Finished, For Now

Yesterday was another warm and beautiful day, allowing me to put in the last of our spring gardens.  Just a week ago I wouldn’t have guessed it would be possible.



This one is mostly lettuce, but also has turnips, kohlrabi, radishes, Maruba Santoh, Yukina Savoy and tatsoi.

Under ideal conditions these gardens would have been planted a month ago. But conditions are rarely ideal.  We’re weeks ahead of last year, so I’m not complaining a bit.

Now planting is done for a while.  We’ll aim to put in the sweet corn around April 20, then start on the other summer veggies in May.

I’m hoping for a busy, food-filled summer.

15 comments on “Finished, For Now

  1. shoreacres says:

    Isn’t it wonderful when events conspire to make life easier rather than more difficult? What a sense of satisfaction you must feel. Now, if the weather and critters will give you a break, all will be especially well.


    • Bill says:

      I’m pleased to have it done, but that doesn’t mean the gardens are safe. We could still have a freeze. The deer could decide to eat them. Etc. But it’s good not to be fretting about getting the planting done.


  2. Bill, glad your spring planting is under way. This morning we here in Nebraska have been blessed with a nice covering of snow. Yes, that’s right, snow. It’s a balmy 34 degrees with nary a ray of sunshine. One thing I like about snows in the spring is that by the end of the day they are gone and all that nitrogen rich moisture has soaked into the soil intend of run off down the storm drain.

    I was out at the big garden yesterday just to poke around and see what’s going on there. Nothing happening there except spring thaw. I’m hoping to get out there soon and start working on the fence.

    Another thing that happened yesterday is another purchase of land. Well, a city lot. It’s only 60X45 but perfect for landscaping and beautification. It sits right on a corner. I probably won’t do much with it for at least a couple years but for $100, I just couldn’t pass it up.

    Have a great planting day in the garden.


  3. It looks beautiful, the turned earth and those green shoots. what a sense of satisfaction it must bring. We still have a lot of snow on the ground in my neck of the woods and winter seems like the man who came to dinner … when will it leave?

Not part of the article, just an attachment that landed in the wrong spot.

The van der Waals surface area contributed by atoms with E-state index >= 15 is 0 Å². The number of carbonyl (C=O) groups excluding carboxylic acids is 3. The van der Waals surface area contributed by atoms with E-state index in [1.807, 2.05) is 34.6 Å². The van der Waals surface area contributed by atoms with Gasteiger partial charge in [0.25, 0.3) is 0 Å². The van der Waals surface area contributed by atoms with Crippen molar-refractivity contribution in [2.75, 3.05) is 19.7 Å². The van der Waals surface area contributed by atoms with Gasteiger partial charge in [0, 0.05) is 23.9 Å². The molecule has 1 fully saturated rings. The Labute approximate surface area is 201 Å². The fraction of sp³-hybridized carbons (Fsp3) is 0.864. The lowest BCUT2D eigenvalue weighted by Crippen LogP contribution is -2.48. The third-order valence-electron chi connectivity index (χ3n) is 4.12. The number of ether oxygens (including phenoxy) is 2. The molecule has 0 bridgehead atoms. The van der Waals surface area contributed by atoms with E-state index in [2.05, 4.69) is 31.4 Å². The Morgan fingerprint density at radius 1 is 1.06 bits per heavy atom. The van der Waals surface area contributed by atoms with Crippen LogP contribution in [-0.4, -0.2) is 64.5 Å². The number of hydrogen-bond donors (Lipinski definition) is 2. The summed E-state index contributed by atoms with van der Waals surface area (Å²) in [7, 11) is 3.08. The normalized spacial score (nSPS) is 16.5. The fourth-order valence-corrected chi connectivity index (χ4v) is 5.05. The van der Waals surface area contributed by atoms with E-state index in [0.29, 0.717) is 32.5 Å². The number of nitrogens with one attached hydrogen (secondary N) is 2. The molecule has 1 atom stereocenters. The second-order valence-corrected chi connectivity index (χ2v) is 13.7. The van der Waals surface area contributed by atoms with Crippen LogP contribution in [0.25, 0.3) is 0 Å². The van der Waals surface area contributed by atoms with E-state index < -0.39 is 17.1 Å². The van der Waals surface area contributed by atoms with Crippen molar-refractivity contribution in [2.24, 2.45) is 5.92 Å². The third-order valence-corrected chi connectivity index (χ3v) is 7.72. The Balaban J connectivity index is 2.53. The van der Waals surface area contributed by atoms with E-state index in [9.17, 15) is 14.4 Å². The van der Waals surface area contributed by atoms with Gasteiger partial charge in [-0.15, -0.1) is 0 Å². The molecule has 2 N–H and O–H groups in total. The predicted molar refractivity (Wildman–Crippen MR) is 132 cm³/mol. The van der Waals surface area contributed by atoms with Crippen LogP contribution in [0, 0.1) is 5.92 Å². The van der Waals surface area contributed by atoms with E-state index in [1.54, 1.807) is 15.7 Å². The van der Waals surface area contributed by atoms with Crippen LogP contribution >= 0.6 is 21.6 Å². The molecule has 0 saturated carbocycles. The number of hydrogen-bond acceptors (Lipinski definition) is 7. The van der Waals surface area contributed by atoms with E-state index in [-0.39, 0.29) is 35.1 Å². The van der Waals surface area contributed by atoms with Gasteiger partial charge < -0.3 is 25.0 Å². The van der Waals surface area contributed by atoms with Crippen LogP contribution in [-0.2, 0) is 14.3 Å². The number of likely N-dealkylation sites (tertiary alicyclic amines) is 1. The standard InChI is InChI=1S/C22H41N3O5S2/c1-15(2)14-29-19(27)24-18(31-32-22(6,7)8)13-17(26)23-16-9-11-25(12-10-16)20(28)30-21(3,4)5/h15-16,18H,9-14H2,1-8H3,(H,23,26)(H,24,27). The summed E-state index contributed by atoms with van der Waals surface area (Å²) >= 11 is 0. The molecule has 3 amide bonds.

4. beautiful – the poem (link) has not bearing on the great results and work there — however, I really like the writing (have read only this one so far) – Making All Things New: amylepinepeterson


  5. JenL says:

    I appreciate your sharing your planting progress. We live in the next county to yours, and I enjoy seeing your progress. We are a bit behind due to sickness but ready now to move ahead. Question: Do you start all your plants in a greenhouse (and when), or do you purchase them? (My seedlings are quite a bit smaller than yours.)


    • Bill says:

      I’m glad to know someone is finding the posts relevant to them. May your planting go well and lead to an abundant harvest!

      We don’t have a greenhouse so in the spring we buy most of our plants. The lettuce I started is much smaller than the plants in the picture. Those plants are much bigger than I would have preferred (and rootbound, as you would expect) but they’re all I could find.

      I’m able to start what I need for the fall, but we need a greenhouse for winter starts. It’s on my wishlist.


  6. Always impressed by the life of a farmer where weather and critters play such a vital part. Critters are something you can deal with but weather is going to do what weather is going to do. 🙂 –Curt


    • Bill says:

      The critters can be mighty frustrating. I just came in and there were six deer standing right next to the new gardens. They didn’t seem particularly concerned with me.


      • We have a herd that considers our property part of their territory and Peggy’s flowers as part of their browse. 🙂 She is constantly scolding them. Our garden (it’s small) has an 8-foot fence around it. –Curt


  7. df says:

    That must feel tremendously good. Those organized rows do something very powerful to our psyche, don’t they. To a good year in food!


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